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What I am coming to learn is that "fast and cheap" followed by "rework and change orders" is the most logical way to keep the owner happy and the money flowing.

As an example, the typical owner doesn't know all of what goes into constructing the plumbing system in a new building so he very well might be under the impression that progress is at a standstill until he starts to see fixtures being set in place. Nevermind the fact that the most important part of the plumbing installation goes underground.. if he writes the check today, he expects to see usable toilets tomorrow.
 

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Most customers say they want quality and that it's important but they still pick the low bidder. Fast and cheap is usually the 2 people pick weather they admit it or not.
 

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I dont know about cheap they still have to pay me to fix the original crews blow'n'go screw ups. I meet with framers on each house and usually only the foreman speaks english.
And there still ahead of the game. Keep the gig as long as at last or can take it. It will overhaul all of your skills to another level and go from carpenter to a mechanic. Good luck.
 

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I do a wide range of stuff. I bought pre 1900 sweatshop in building in Chicago and rehabbed it almost singlehandedly when I was in my 30's. Lot o friends in the trades walked me through stuff I didn't know..I gained a lot of different skills and then applied those to my current business.

I do quite a bit of old double hung window restoration-bathrooms, kitchens. I sub out when Im under the gun but Im always on the job with my subs.

I like taking a gut job right to the end and doing it properly every step of the way..and, along the way I get SO sick of undoing stuff that folks have done before me..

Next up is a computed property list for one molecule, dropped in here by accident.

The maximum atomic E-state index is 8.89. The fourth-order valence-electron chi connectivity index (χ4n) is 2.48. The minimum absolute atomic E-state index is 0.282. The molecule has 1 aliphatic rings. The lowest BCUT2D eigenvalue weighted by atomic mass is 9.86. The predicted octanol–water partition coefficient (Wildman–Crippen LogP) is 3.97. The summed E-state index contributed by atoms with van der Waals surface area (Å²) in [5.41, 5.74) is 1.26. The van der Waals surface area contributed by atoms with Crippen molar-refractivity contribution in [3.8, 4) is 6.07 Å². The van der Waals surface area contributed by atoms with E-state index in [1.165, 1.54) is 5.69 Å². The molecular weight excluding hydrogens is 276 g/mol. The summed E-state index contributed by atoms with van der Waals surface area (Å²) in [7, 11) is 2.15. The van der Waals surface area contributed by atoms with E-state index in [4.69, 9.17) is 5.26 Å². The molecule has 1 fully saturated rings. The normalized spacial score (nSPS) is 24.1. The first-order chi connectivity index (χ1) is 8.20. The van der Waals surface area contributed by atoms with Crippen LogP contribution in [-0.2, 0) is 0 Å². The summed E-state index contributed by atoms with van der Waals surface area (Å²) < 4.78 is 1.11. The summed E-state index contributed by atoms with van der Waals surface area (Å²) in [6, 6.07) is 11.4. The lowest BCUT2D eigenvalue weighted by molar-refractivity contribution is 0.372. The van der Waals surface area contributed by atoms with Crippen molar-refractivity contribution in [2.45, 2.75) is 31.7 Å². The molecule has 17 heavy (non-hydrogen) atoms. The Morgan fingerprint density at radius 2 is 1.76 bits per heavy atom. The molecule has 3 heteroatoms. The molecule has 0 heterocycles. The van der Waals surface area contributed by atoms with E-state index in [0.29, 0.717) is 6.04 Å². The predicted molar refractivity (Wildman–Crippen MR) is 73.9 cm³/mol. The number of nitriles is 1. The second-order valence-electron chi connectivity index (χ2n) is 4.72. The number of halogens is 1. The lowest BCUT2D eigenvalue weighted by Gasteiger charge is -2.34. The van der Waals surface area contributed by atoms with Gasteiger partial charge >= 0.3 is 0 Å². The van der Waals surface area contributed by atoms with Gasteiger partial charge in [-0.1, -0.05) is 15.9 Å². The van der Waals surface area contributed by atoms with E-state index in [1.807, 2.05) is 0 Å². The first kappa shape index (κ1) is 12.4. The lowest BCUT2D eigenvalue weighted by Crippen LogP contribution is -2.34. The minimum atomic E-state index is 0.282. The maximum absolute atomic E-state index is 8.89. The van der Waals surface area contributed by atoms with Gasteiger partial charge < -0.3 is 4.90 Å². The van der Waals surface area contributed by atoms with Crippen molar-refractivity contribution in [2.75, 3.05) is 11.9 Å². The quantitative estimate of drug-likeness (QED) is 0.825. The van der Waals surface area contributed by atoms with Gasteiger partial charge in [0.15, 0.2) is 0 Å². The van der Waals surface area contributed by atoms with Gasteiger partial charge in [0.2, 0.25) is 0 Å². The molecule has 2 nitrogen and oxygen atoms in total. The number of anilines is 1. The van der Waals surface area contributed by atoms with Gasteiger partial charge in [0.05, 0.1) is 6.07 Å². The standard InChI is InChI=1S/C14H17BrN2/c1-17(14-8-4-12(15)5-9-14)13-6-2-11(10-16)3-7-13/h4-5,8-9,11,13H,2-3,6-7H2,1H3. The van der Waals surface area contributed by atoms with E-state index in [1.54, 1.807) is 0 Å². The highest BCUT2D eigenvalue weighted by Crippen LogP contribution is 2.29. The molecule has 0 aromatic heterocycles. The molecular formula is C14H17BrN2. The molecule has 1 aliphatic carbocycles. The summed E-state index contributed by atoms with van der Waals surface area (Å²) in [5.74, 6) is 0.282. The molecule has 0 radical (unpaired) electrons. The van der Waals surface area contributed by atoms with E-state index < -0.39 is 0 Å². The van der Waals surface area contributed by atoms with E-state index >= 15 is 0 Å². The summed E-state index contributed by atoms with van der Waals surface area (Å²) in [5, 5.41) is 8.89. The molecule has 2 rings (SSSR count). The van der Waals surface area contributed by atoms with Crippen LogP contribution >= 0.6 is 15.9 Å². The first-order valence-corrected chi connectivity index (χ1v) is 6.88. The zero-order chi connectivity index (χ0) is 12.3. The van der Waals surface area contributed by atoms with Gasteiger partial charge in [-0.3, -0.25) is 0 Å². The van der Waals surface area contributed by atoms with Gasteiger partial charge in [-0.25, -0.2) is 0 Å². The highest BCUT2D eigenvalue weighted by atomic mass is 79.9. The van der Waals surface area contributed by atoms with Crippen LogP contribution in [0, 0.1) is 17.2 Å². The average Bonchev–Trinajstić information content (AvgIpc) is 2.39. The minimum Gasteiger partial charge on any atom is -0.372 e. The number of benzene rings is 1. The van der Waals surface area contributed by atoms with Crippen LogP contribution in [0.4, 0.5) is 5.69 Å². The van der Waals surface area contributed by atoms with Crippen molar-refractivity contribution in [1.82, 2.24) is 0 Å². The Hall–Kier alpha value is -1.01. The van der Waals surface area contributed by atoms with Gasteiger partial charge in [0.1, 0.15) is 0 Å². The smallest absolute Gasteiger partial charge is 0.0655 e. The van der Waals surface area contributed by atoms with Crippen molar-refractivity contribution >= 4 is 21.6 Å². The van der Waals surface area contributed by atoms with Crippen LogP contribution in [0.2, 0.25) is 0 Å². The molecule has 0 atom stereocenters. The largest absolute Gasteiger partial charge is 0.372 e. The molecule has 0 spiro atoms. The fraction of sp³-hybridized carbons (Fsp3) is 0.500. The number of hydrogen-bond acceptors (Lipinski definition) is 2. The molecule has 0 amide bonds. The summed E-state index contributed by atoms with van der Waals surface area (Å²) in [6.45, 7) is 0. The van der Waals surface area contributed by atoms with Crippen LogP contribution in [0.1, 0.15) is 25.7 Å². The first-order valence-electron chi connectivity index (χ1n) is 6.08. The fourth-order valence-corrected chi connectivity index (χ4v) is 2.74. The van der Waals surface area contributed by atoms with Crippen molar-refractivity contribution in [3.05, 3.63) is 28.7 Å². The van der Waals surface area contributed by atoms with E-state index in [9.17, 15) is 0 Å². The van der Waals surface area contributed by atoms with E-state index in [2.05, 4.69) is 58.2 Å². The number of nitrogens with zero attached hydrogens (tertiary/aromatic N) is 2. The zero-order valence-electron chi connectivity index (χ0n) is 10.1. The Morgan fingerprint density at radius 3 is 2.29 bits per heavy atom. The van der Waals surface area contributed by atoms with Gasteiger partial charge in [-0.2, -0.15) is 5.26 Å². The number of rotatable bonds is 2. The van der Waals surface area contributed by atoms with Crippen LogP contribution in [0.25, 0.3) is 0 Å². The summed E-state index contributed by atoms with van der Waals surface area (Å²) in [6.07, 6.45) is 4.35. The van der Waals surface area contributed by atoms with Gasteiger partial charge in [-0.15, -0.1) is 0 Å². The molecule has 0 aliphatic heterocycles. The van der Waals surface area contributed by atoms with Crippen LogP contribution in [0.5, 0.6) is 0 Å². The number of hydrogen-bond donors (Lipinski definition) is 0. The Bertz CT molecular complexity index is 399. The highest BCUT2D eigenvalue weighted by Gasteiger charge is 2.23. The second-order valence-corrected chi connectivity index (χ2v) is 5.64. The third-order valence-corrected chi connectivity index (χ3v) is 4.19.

I just finished a gut job > new bathroom. When I tore up the floor I found that the last tile job had been installed on top of 45 year old plywood that was dried out, rotted and delaminated..the "tile guys" took 1/4 concrete board (wunderboard?) and nailed it to the old plywood with ring shank nails..in the process, raising the floor so the wall mount toilets didn't hit the spec height - (closet flange coming out of the wall 4" up..has to meet that toliet there and then takes a heavy rubber gasket)..the toilet wasn't lined up with the flange so they used a wax ring..of course the toilet was also moving (how many moving toilets have you guys seen?? they're everywhere) The toilet had been leaking into the wall and onto the floor for years. I asked the homeowner about when this job was done and who did it..They said it was 10 years ago and that it was supposed to be a complete tear out and new tile...these guys quoted it extensive and flat and then launched into what I see as criminal behavior.

In the same house, which has rough cut cedar lap siding all over it..someone had recetly calked the entire exterior..trim points, windows, inside corners etc..with clear silicone. I had to go round this 3 story on a variety of rigs and remove all this crap..get rid of the film and then replace it with vulcum and dymonic..

Almost every time I start a job these days Im tearing out crap work that came ahead of me..some of it is work that has caused a lot of expensive damage to my clients homes.

I could go on but these dudes are everywhere...It's gotten to a point where when Im on a job site with other trades around...I can almost always tell who the shaky guys are by the way they carry themselves..they look they're pulling off a crime..shifty.